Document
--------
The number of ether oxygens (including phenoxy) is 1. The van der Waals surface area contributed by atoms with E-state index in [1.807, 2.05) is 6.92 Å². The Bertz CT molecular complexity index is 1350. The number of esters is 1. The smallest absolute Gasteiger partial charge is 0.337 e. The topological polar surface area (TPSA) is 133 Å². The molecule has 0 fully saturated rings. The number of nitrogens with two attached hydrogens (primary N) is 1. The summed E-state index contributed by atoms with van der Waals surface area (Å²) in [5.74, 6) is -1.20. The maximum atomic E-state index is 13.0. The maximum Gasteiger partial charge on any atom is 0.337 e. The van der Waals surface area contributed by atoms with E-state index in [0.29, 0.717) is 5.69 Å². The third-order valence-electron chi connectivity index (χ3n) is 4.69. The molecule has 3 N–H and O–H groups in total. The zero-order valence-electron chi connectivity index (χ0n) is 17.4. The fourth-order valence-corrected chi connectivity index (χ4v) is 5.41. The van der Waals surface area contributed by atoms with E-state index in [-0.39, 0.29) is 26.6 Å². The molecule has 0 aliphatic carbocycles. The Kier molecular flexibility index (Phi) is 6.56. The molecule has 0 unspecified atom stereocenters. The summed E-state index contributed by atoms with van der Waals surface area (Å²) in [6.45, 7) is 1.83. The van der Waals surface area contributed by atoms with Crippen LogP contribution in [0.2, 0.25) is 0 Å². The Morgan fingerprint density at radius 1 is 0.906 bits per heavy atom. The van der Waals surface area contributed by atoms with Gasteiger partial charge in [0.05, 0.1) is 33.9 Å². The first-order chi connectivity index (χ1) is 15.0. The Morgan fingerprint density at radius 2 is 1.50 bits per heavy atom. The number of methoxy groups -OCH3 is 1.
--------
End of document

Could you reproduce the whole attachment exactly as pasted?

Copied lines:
The number of ether oxygens (including phenoxy) is 1. The van der Waals surface area contributed by atoms with E-state index in [1.807, 2.05) is 6.92 Å². The Bertz CT molecular complexity index is 1350. The number of esters is 1. The smallest absolute Gasteiger partial charge is 0.337 e. The topological polar surface area (TPSA) is 133 Å². The molecule has 0 fully saturated rings. The number of nitrogens with two attached hydrogens (primary N) is 1. The summed E-state index contributed by atoms with van der Waals surface area (Å²) in [5.74, 6) is -1.20. The maximum atomic E-state index is 13.0. The maximum Gasteiger partial charge on any atom is 0.337 e. The van der Waals surface area contributed by atoms with E-state index in [0.29, 0.717) is 5.69 Å². The third-order valence-electron chi connectivity index (χ3n) is 4.69. The molecule has 3 N–H and O–H groups in total. The zero-order valence-electron chi connectivity index (χ0n) is 17.4. The fourth-order valence-corrected chi connectivity index (χ4v) is 5.41. The van der Waals surface area contributed by atoms with E-state index in [-0.39, 0.29) is 26.6 Å². The molecule has 0 aliphatic carbocycles. The Kier molecular flexibility index (Phi) is 6.56. The molecule has 0 unspecified atom stereocenters. The summed E-state index contributed by atoms with van der Waals surface area (Å²) in [6.45, 7) is 1.83. The van der Waals surface area contributed by atoms with Crippen LogP contribution in [0.2, 0.25) is 0 Å². The Morgan fingerprint density at radius 1 is 0.906 bits per heavy atom. The van der Waals surface area contributed by atoms with Gasteiger partial charge in [0.05, 0.1) is 33.9 Å². The first-order chi connectivity index (χ1) is 15.0. The Morgan fingerprint density at radius 2 is 1.50 bits per heavy atom. The number of methoxy groups -OCH3 is 1.